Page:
Verona Travel - Getting There


Getting to Verona, either with or without your own bike, is going to involve one or more of:
Gondolas
See the Verona Travel map showing the principal options.

Planes

Flying to Verona from outside Europe, there are a number of possible arrival airports:

If you are flying from within Europe then the options include flying to:
  • Milan Malpensa; from Manchester, Paris CDG, Heathrow, Birmingham, Amsterdam, Gatwick, Dublin & Luton.
  • Milan Bergamo; from Gatwick, Heathrow, London City & Paris CDG.
  • Milan Linate; from Oslo, Stockholm, Gothenburg, Glasgow, Leeds, Liverpool, East Midlands, Birmingham, Stansted, Bristol, Dublin, Cork & Paris CDG.
  • Verona; from Paris, Amsterdam, Southampton, Gatwick & Stansted.
  • Parma; from Stansted & Paris Beauvais.
  • Venice Marco Polo; from Oslo, Stockholm, Amsterdam, Paris, Dublin, Edinburgh, Glasgow, Bournemouth, East Midlands, Leeds, Gatwick, Heathrow, Luton, Stansted & Manchester.
  • Venice Treviso; from Amsterdam, Dublin, Bristol, Leeds & Stansted.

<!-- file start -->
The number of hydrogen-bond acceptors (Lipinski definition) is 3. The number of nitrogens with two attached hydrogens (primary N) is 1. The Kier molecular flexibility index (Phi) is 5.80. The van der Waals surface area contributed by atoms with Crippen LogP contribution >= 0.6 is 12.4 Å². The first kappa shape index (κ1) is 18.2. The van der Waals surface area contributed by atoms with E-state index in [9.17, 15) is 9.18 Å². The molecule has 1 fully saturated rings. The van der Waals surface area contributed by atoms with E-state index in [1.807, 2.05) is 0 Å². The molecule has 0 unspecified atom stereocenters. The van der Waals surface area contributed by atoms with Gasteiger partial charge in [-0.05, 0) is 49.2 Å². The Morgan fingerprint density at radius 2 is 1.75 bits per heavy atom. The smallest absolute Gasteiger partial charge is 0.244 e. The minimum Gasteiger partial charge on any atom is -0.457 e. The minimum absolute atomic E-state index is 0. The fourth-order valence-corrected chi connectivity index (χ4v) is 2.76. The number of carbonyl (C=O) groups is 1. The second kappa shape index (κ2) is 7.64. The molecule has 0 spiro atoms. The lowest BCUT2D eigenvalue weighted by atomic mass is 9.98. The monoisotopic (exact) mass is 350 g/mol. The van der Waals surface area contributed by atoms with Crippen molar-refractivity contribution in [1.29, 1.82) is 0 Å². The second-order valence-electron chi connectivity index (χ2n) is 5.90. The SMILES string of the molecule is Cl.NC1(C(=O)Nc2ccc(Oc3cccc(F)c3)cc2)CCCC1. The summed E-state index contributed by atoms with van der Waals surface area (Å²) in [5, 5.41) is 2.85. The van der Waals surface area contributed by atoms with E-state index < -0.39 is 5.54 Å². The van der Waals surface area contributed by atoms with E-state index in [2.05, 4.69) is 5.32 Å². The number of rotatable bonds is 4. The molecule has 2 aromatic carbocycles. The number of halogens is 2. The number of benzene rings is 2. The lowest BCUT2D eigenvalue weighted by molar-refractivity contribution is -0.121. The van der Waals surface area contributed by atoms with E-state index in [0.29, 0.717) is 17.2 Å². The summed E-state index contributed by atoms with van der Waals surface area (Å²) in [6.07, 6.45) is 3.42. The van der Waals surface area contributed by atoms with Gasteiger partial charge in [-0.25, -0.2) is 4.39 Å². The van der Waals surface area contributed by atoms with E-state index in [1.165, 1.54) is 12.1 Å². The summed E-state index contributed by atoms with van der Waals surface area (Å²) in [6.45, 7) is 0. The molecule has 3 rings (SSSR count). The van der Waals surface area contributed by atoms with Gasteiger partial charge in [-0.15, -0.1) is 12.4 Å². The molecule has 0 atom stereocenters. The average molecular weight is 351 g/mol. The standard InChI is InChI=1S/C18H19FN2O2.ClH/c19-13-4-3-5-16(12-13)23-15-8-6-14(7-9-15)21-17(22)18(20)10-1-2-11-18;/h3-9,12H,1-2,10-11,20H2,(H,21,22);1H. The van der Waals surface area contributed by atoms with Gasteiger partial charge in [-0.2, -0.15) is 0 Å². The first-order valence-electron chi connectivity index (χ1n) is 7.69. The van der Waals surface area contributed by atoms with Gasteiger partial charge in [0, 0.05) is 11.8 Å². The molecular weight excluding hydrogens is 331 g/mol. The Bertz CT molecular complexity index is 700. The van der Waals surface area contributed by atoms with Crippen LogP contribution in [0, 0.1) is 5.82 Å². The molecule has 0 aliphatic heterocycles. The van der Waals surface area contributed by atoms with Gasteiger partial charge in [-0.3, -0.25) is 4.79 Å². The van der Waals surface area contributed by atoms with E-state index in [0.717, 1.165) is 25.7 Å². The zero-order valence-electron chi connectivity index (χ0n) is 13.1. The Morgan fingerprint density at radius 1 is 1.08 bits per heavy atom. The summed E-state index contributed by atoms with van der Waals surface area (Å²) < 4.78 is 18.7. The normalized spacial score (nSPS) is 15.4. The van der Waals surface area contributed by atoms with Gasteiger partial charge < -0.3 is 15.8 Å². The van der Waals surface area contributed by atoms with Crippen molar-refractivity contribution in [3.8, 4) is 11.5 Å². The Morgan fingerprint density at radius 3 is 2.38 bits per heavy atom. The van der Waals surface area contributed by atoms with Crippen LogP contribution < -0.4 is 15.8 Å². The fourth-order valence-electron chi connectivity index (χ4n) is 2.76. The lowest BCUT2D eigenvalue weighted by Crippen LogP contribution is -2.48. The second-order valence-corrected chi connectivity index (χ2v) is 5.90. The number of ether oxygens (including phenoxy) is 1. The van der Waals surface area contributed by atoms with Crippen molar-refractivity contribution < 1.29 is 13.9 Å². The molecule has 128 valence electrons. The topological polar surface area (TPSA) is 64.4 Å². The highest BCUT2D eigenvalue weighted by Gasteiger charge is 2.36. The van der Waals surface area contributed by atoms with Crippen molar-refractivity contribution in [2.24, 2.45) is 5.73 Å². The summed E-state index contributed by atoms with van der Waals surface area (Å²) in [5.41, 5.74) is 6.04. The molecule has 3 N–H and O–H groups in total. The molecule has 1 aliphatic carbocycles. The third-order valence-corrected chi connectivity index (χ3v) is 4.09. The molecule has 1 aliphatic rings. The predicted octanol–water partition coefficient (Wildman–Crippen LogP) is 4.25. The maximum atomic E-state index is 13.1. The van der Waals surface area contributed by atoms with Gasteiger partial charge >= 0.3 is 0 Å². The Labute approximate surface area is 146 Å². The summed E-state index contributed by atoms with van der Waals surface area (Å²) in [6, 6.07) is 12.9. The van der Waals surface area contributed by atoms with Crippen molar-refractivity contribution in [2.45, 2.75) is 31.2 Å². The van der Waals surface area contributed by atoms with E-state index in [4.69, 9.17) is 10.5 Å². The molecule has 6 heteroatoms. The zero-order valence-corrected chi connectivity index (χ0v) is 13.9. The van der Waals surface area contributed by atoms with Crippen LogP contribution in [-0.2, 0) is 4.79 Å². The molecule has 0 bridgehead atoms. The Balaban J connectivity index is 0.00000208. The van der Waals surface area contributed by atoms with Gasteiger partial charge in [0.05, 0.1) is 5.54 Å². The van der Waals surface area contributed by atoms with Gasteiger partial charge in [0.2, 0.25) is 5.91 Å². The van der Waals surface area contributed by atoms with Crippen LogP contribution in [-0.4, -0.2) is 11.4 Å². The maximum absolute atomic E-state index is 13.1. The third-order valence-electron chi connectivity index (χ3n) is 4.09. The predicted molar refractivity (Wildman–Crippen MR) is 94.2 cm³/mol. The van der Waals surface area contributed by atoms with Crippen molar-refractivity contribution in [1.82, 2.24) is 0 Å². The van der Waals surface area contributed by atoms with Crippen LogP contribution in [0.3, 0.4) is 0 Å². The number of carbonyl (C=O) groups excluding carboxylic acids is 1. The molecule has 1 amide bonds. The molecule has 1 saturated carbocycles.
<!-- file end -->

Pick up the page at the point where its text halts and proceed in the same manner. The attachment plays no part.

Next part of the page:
• Bologna; from Amsterdam, Stockholm, Paris CDG, Dublin, Edinburgh, Gatwick & Stansted.

There are many sources of cheap flights but we have found that cheapflights.co.uk offers consistently low prices. 

If you are flying with your bike, check the airline's terms of carriage (many budget airlines disclaim liability for bicycles) and your travel insurance.  We don't recommend transporting an expensive bike by plane.  Also, choose a direct flight wherever possible, as the more your bike is handled, the greater the chance it will be damaged.  
 
Advice on packing your bike for a flight is to be found in the Guide. 
 
Don't forget to book an airport car park in advance, it will be much cheaper than just turning up.  Purple Parking has better coverage than most, with car parks at over 20 UK airports.

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Trains

Taking the train from London or Paris is unlikely to be a good solution.  There are trains to Verona  (Verone in French) from Paris (Gare du Lyon)  but it will take between 9 and 13 hours depending on which train is taken.

If you do decide to travel by rail then take advice from:

  • The Man in Seat 61 gives by far the best, independent explanations of all things rail-related and we can only recommend that you check out his views on bike travel.